Ecological Marginalization Facilitated Diversification in Conifers

Gonçalo C. Cardoso, Marta Cortesão, Cristina Garcia Perez

Research output: Contribution to journalArticlepeer-review


Species selection occurs when species traits influence speciation or extinction. But it is often difficult to demonstrate a net effect of traits on diversification, for example due to balancing effects of extinction and speciation. We tested if, since conifers lost their former status of dominant land plants to angiosperm trees, their extant diversity shows a signature of traits conferring resistance to extinction. We compared extant species richness across conifer genera in relation to phenotypic and ecological traits predicted to affect speciation and/or extinction, in two geographic regions that experienced distinct regimes of extinction and species turnover (the northern vs. southern hemispheres). Species richness had low phylogenetic signal across conifer genera, and species-rich genera were not older than species-poor ones, indicating intrinsic differences in diversification. High-altitude genera, which are ecologically more dissimilar to angiosperm trees, were more species-rich, suggesting that distinctiveness from angiosperm competitors facilitated conifer diversification. This effect seems more due to increased speciation than to reduced extinction, because it was unique to northern hemisphere genera, where rates of extinction and species turnover have been higher than in the south. We found no strong evidence that resistance to extinction was the main mechanism of species selection in conifers. Instead, having a marginal ecological niche relative to angiosperm competitors facilitated diversification in conifers, likely due to increased speciation. Resistance to extinction may nonetheless have been important in certain ancient lineages, and we discuss suggestive results for traits that may explain the endurance of such lineages.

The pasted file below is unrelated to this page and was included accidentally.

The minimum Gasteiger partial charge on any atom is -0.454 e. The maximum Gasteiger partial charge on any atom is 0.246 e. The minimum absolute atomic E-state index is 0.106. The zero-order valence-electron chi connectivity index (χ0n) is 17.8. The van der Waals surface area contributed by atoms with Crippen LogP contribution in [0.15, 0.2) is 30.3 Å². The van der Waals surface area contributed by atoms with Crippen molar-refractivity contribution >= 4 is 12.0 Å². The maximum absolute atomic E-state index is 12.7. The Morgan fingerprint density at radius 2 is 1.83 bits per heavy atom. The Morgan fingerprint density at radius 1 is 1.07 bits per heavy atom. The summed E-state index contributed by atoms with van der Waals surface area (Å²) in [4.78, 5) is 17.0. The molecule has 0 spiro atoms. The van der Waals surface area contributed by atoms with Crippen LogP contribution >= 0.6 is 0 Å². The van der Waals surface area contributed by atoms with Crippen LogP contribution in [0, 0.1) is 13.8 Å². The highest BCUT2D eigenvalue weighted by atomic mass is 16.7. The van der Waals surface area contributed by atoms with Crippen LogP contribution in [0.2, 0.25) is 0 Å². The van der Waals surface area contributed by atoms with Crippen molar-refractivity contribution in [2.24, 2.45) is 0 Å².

Original languageEnglish
Pages (from-to)146–155
JournalEvolutionary Biology
Publication statusPublished - 1 Feb 2015

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